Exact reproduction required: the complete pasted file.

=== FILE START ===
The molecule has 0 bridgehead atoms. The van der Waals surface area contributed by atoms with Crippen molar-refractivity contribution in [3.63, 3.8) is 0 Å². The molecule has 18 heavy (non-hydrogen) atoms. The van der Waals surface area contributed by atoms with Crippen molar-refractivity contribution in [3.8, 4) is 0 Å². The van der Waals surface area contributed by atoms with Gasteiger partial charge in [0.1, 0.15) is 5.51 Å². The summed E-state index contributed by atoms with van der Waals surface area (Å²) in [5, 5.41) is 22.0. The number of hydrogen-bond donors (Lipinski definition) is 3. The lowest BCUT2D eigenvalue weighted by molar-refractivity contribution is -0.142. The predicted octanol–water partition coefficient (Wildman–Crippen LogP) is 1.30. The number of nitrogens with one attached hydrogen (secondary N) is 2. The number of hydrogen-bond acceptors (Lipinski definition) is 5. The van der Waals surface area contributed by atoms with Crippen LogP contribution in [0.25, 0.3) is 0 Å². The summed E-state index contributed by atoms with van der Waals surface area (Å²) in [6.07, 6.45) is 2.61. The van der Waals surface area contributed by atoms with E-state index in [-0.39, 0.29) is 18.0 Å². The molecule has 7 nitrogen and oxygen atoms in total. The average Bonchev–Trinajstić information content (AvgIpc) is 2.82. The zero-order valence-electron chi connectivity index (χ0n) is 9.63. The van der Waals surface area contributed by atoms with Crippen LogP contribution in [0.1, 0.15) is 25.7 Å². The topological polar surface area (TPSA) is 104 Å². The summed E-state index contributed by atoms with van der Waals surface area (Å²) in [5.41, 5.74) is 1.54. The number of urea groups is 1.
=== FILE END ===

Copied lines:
The molecule has 0 bridgehead atoms. The van der Waals surface area contributed by atoms with Crippen molar-refractivity contribution in [3.63, 3.8) is 0 Å². The molecule has 18 heavy (non-hydrogen) atoms. The van der Waals surface area contributed by atoms with Crippen molar-refractivity contribution in [3.8, 4) is 0 Å². The van der Waals surface area contributed by atoms with Gasteiger partial charge in [0.1, 0.15) is 5.51 Å². The summed E-state index contributed by atoms with van der Waals surface area (Å²) in [5, 5.41) is 22.0. The number of hydrogen-bond donors (Lipinski definition) is 3. The lowest BCUT2D eigenvalue weighted by molar-refractivity contribution is -0.142. The predicted octanol–water partition coefficient (Wildman–Crippen LogP) is 1.30. The number of nitrogens with one attached hydrogen (secondary N) is 2. The number of hydrogen-bond acceptors (Lipinski definition) is 5. The van der Waals surface area contributed by atoms with Crippen LogP contribution in [0.25, 0.3) is 0 Å². The summed E-state index contributed by atoms with van der Waals surface area (Å²) in [6.07, 6.45) is 2.61. The van der Waals surface area contributed by atoms with E-state index in [-0.39, 0.29) is 18.0 Å². The molecule has 7 nitrogen and oxygen atoms in total. The average Bonchev–Trinajstić information content (AvgIpc) is 2.82. The zero-order valence-electron chi connectivity index (χ0n) is 9.63. The van der Waals surface area contributed by atoms with Crippen LogP contribution in [0.1, 0.15) is 25.7 Å². The topological polar surface area (TPSA) is 104 Å². The summed E-state index contributed by atoms with van der Waals surface area (Å²) in [5.41, 5.74) is 1.54. The number of urea groups is 1.